When the Clippers begin their longest trip in seven seasons Wednesday, there is hope that a boost of offense will be waiting for them in Denver.
It just won’t be Paul George.
The All-Star-caliber wing, who is averaging 24.7 points, 7.1 rebounds and 5.5 assists this season, hasn’t played since Dec. 22 because of a torn ulnar collateral ligament in his right elbow, an injury that the team said at the time would require three to four weeks of rest before the next steps could be determined. As the three-week-mark arrived Tuesday a person with knowledge of George’s recovery said that the team is extending the amount of time George will rest beyond the four-week timeline, to gauge how his elbow responds.
Though keeping George sidelined out of caution isn’t unexpected — in late December, some insiders considered it unlikely to see George playing in January because a best-case scenario for his recovery would still require a ramp-up process for his conditioning — Tuesday’s update offered no timeline for another evaluation.
Unlike in baseball, where the injury and its attendant surgery are common occurrences, a torn ulnar collateral ligament has not led to surgery for the handful of NBA players who have suffered the injury, according to InStreetClothes, a site that tracks NBA injuries.
George and injured teammate Kawhi Leonard attended the Rams’ NFL playoff victory Monday at SoFi Stadium, according to video posted on social media. George has been “restless” at home and wants to be around the Clippers, Lue said, but the coach said he has been prevented from doing so recently because of health and safety protocols. A team official later said that George had been kept away because a close contact had tested positive for COVID-19.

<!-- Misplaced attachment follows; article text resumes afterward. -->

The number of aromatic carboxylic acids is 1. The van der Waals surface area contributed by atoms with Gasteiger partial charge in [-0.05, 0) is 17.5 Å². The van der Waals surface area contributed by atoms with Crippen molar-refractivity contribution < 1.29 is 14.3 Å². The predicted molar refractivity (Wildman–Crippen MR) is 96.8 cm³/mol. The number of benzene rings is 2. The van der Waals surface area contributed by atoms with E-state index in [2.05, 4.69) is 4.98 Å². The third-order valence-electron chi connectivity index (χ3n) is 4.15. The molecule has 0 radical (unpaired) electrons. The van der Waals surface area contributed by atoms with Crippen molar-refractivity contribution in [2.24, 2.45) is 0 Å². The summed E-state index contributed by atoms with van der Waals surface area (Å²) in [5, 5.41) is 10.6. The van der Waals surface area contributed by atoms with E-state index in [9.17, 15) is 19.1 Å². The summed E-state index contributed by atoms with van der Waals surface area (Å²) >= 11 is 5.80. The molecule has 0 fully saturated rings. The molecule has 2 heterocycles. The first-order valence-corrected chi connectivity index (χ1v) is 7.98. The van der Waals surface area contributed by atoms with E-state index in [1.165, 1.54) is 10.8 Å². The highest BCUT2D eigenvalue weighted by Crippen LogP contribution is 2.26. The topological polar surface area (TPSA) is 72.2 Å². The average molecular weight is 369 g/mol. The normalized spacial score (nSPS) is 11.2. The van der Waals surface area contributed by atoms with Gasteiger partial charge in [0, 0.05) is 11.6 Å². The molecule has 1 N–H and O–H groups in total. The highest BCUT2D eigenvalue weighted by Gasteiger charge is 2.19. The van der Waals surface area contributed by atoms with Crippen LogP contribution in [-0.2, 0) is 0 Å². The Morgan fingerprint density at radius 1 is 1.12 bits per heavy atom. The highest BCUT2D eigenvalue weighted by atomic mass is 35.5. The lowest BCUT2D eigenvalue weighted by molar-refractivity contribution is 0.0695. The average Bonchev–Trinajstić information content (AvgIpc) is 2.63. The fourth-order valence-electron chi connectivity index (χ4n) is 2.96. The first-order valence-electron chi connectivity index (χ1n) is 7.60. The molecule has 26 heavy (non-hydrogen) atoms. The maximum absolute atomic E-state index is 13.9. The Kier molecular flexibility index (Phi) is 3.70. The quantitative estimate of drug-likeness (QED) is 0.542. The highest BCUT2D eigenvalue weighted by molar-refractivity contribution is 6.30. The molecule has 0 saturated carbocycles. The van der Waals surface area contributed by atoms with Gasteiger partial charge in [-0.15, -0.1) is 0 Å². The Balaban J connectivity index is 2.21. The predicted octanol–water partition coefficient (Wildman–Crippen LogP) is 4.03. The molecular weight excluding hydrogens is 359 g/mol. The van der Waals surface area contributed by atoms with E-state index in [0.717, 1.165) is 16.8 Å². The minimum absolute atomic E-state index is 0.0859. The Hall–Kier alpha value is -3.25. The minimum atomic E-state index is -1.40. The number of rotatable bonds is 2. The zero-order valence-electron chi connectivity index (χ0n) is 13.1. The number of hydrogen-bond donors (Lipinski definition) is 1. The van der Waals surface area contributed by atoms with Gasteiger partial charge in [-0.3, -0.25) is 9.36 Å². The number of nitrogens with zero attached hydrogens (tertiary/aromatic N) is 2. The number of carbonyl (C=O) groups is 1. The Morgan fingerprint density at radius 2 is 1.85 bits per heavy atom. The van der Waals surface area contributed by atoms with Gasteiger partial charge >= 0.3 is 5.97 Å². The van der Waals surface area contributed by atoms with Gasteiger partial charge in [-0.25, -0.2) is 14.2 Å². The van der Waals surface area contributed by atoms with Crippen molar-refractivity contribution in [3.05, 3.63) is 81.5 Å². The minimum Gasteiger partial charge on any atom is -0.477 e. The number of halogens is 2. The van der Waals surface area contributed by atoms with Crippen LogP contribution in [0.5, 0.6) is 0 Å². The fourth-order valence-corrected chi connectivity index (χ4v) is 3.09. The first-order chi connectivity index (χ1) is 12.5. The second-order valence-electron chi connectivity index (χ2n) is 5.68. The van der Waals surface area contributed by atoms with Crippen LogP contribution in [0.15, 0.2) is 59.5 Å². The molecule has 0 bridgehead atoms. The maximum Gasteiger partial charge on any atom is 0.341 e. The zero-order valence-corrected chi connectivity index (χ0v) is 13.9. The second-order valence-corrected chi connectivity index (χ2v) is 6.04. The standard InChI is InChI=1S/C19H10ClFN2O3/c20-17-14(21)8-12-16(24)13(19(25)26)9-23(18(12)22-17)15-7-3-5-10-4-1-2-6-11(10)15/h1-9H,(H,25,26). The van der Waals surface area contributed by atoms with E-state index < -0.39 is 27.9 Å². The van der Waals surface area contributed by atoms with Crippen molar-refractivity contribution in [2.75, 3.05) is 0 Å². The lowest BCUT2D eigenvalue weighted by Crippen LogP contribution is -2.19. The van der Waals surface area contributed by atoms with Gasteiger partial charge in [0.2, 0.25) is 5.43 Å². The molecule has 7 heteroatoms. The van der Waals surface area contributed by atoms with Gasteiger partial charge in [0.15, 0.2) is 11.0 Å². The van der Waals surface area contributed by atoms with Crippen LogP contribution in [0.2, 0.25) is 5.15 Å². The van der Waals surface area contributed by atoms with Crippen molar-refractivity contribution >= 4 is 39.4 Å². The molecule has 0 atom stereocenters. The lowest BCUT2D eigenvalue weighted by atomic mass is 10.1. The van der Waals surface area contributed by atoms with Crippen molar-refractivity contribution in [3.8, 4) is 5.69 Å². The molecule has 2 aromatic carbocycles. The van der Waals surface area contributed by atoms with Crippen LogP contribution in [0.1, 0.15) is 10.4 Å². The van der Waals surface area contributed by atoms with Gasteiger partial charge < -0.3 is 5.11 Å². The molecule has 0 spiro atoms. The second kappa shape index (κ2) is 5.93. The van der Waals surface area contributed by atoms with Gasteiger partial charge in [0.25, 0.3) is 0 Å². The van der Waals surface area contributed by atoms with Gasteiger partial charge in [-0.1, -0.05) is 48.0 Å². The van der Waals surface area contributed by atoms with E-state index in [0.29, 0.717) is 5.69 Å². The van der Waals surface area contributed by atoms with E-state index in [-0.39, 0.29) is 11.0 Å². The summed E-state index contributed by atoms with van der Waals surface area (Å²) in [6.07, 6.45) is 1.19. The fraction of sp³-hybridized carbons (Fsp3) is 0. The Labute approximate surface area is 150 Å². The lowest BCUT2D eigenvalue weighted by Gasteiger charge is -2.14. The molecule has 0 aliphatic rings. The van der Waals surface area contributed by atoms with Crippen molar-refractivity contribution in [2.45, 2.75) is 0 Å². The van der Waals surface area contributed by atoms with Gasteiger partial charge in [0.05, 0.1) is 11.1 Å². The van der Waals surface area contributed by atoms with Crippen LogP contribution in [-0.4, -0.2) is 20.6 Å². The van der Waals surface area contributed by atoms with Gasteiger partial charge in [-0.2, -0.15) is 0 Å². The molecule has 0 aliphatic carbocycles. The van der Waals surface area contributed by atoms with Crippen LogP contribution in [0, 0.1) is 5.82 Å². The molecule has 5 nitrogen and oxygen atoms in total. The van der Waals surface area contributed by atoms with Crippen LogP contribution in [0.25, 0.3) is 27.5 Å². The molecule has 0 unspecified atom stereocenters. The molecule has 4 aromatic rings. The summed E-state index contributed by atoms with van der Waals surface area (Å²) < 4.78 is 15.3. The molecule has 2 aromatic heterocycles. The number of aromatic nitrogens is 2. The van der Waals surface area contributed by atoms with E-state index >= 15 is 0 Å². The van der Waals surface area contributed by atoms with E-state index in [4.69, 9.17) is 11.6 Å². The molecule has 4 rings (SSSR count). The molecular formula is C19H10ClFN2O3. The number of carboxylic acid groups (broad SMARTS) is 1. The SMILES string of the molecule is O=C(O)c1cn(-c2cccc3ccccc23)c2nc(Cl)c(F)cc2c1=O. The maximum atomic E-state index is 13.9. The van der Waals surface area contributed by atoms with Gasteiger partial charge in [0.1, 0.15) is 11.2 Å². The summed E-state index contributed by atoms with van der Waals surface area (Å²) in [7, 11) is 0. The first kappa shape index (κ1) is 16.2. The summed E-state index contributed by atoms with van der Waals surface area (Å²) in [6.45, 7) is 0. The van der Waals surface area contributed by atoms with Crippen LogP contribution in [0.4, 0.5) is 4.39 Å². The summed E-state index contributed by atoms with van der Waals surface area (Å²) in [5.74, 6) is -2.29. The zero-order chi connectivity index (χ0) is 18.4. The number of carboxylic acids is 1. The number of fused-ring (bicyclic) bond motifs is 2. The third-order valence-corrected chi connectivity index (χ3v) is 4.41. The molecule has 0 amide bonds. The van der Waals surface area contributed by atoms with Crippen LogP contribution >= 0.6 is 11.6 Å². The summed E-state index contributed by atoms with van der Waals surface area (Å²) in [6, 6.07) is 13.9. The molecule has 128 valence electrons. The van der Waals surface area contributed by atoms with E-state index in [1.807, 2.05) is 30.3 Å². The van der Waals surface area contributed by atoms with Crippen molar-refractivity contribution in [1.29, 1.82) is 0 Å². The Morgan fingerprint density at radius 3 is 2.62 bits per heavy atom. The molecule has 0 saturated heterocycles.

The backdrop to George’s continued absence from the lineup is that the Clippers are beginning a grueling stretch of their schedule, an eight-game, 13-day trip through Jan. 31 that is their longest since a nine-game trip in 2005, according to data compiled by the team. The franchise played 11 consecutive road games in 2011, but the trip was divided by the All-Star break.
The Clippers are nearly three points per 100 possessions worse on the road than at home and George’s absence hasn’t helped. Yet the void left by his injury has meant opportunity for others, and the primary beneficiary has been forward Amir Coffey. His seven assists Monday tied his season high. A career 39% three-point shooter, Coffey has shot 43% since George’s rest began and is committing a minuscule 0.5 turnovers in 29 minutes per game.
In addition to Coffey’s help on the offensive end, coach Tyronn Lue said on Monday that he is hopeful Luke Kennard will be back Wednesday against the Nuggets. Kennard had made 48% of his three-pointers in December before entering the league’s health and safety protocols and missing the next eight games. While Kennard was out, the Clippers made only 34% of their three-pointers.
Kennard and forward Justise Winslow exited protocols in time for Monday’s 139-133 victory over Indiana but neither played as they worked back into shape. They were the last two Clippers in health and safety protocols, but with both back, league rules permit point guard Xavier Moon and forward Wenyen Gabriel, each signed to 10-day contracts under a hardship exemption that allows teams to sign as many temporary replacements as players in protocols, to remain with the team until their contracts expire.
The Clippers (22-23) are healthiest at center, with starter Ivica Zubac and reserves Isaiah Hartenstein and Serge Ibaka available. It has led Lue to return to a substitution pattern first deployed earlier this season, three centers playing before halftime and “whichever two plays the best in the first half will play in the second half.” Against Indiana, Zubac and Hartenstein were allotted second-half minutes.
When: 7 p.m. PST, Wednesday
On the air: TV: Bally Sports SoCal, ESPN; Radio: 570, 1220
Update: The Nuggets are 2-1 since losing a 25-point lead in a loss to the Clippers on Jan. 11. In that game Denver was held to fewer than 20 points in a quarter twice; the Nuggets have done that just once in their 12 quarters since.